Global factors bring a long civil war to a close but, says Harsh V Pant in Yale Global Online, only reconciliation can end an extremist ideology

sri-lankaOne of the world’s longest running insurgencies might be coming to an end with the Sri Lankan government close to overrunning the last remaining holdouts of the Tamil Tiger rebels. The same conjunction of global forces that enabled the government to turn the corner, however, could make the victory costly if it does not show restraint towards the defeated opponent. In a pointed allusion to acknowledging this reality, Sri Lanka’s main donors – the US, the EU, Japan and Norway – have called for a truce and ask the government to look beyond victory on the battlefield.

more

Sri Lanka’s identity war

The Tamil Tigers are facing military defeat, but victory will be pyrrhic unless the Sinhalese rethink their supremacist attitudes. Randeep Ramesh in The Guardian:

The speech by Sri Lanka’s president claiming the extinction of the Tamil Tigers might signal the end of a war, but not of the fighting. What underlies the conflict is the idea that Sri Lanka is not a nation defined by geography, but by competing races.

The Indian Ocean island is home to a bewildering array of subnational and communal identities. There are Sinhalese Buddhists, Tamil Hindus, Tamil Christians, Dutch Burghers and Tamil-speaking Muslims known as Moors.

It now looks like two ancient civilisations – Tamils and Sinhalese – are locked in a Manichean struggle. The leadership of both peoples increasingly see Sri Lanka as an arena for conflict between absolute good and absolute evil. As both sides view the other as Satan, they both scorn compromise.

More:

The Tigers’ last stand

Driven from their northern headquarters, Sri Lanka’s Tamil rebels face defeat. From the Economist:

srilankaThe long conventional war in Sri Lanka, pitting the Sinhalese-dominated government against the vicious rebels of the Liberation Tigers of Tamil Eelam (LTTE), who have been fighting for a separate homeland for the Tamil minority, is almost over. On Monday January 5th the army was reported to be bombarding the LTTE’s remaining scrap of territory in north-eastern Sri Lanka, after last week taking the rebel capital of Kilinochchi, which the LTTE ruled for a decade of its 25-year armed struggle.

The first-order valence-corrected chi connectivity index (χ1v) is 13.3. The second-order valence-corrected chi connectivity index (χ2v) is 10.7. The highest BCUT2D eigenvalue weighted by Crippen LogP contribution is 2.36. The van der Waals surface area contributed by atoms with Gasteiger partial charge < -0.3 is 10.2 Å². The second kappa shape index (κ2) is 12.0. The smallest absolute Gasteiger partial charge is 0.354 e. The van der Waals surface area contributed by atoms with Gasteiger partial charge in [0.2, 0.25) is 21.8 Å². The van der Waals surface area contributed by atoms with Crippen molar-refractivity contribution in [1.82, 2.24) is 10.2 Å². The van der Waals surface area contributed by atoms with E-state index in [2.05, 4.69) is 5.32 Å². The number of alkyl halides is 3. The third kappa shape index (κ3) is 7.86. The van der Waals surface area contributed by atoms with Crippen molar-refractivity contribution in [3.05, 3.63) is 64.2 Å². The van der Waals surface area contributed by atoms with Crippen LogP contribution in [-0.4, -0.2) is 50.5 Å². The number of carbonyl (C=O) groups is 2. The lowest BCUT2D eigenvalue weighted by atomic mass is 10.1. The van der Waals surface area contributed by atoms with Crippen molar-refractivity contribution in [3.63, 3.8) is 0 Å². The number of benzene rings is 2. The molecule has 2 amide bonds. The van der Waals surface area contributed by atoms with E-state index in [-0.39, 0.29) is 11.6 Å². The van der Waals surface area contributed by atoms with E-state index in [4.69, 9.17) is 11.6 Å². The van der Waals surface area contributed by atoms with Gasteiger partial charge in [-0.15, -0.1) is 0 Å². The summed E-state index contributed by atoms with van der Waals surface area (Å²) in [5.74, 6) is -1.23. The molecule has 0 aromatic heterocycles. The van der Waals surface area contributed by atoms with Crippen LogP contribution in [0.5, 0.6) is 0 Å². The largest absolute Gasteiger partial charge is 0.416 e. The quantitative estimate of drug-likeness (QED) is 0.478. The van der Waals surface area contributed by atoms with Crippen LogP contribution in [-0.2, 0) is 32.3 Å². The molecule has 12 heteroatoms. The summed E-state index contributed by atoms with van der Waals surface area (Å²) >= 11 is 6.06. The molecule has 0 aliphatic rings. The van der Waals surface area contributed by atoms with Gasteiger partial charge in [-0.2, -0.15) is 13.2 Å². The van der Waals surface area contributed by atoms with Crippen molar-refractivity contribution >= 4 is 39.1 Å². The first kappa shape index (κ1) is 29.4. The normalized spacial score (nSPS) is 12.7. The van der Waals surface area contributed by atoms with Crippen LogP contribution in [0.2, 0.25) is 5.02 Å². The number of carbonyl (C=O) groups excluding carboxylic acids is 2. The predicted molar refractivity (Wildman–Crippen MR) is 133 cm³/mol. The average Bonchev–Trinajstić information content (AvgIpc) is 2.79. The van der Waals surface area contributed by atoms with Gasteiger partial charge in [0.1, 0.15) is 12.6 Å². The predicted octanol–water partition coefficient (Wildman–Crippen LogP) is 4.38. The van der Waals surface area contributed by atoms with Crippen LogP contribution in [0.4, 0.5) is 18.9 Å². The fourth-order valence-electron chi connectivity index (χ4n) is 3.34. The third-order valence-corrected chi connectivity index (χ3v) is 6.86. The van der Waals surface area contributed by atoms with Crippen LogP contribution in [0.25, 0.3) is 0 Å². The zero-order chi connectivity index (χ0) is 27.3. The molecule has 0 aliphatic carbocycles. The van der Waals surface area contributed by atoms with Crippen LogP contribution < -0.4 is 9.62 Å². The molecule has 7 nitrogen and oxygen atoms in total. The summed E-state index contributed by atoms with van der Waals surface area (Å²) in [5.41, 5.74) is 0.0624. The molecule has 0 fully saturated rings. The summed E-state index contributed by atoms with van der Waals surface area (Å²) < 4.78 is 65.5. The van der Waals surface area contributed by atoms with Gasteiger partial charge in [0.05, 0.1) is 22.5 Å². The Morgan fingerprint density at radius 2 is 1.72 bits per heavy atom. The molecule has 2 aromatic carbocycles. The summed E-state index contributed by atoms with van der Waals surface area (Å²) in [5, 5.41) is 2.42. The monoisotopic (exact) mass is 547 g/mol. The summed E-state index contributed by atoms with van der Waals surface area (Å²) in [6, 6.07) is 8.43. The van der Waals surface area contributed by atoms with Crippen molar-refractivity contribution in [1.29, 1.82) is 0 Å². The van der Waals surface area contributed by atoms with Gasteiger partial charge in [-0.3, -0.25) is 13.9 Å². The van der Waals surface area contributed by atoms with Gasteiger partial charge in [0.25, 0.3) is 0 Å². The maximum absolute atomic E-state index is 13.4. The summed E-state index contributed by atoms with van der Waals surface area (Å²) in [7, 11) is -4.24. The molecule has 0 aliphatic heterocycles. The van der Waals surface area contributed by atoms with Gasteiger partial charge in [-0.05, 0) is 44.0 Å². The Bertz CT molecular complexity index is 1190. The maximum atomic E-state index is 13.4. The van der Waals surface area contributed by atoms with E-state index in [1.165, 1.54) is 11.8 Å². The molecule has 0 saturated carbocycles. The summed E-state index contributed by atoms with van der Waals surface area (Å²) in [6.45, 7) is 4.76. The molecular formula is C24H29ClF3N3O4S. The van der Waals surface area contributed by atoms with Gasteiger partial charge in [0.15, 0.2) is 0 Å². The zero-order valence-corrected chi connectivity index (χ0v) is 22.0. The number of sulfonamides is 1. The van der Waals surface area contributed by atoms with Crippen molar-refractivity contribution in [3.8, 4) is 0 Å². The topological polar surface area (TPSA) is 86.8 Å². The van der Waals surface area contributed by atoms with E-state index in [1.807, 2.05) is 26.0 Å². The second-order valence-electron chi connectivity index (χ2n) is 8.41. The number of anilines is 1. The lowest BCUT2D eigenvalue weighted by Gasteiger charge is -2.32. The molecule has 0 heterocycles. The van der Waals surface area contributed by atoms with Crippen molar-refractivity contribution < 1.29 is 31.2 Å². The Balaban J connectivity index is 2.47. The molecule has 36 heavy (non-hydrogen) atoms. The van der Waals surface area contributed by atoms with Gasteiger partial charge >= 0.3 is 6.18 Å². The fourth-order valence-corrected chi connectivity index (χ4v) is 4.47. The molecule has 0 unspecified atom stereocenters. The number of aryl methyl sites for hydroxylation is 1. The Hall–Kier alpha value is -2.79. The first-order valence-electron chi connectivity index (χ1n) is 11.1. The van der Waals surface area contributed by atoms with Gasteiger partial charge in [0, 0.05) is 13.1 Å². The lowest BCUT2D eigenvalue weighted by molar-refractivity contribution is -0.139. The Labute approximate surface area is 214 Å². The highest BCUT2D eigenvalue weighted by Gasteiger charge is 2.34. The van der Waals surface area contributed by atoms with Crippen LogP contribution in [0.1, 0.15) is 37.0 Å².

This last battle may be bloody. On Sunday the rebels claimed to have killed 53 soldiers near Mullaitivu, the last big rebel-held town, and the alleged refuge of Velupillai Prabhakaran, the LTTE’s feared leader. Both sides have predicted that the rebels will continue to wage a guerrilla campaign after their last battlefield defeat. But the government hopes that by killing or capturing Mr Prabhakaran it may at least curtail the conflict. Fearing a terrorist reprisal from the Tigers-who have become perfectors of the suicide bomb-blast-it has tightened security measures in Colombo, the capital, and forced all ethnic Tamils in the city to be registered.

More:

Tiger burning bright

A review of V. V. Ganeshananthan’s Love Marriage by Gail Tsukiyama in Ms. Magazine:

In spare, lyrical prose, V. V. Ganeshananthan’s debut novel tells the story of two Sri Lankan Tamil families over four generations who, despite civil war and displacement, are irrevocably joined by marriage and tradition. At the heart of the story is American-born Yalini, 22, the only child of Tamil immigrants. Her father eventually becomes a doctor, her mother a teacher; they make their new life in the United States. Even so, Yalini feels bound to “the laws of ancestry and society.”

Born during “Black July” of 1983, the beginning of the civil war between the Tamil and Sinhalese, Yalini is haunted by Sri Lanka’s political turmoil, caught between the political and social traditions of her ancestors and the modern world in which she lives. She can’t forget that in a Sri Lankan family there are only two ways to wed, in an Arranged Marriage or a Love Marriage, even though she knows that “in reality, there is a whole spectrum in between, but most of us spend years running away from the first toward the second.”

[via 3quarksdaily]

more: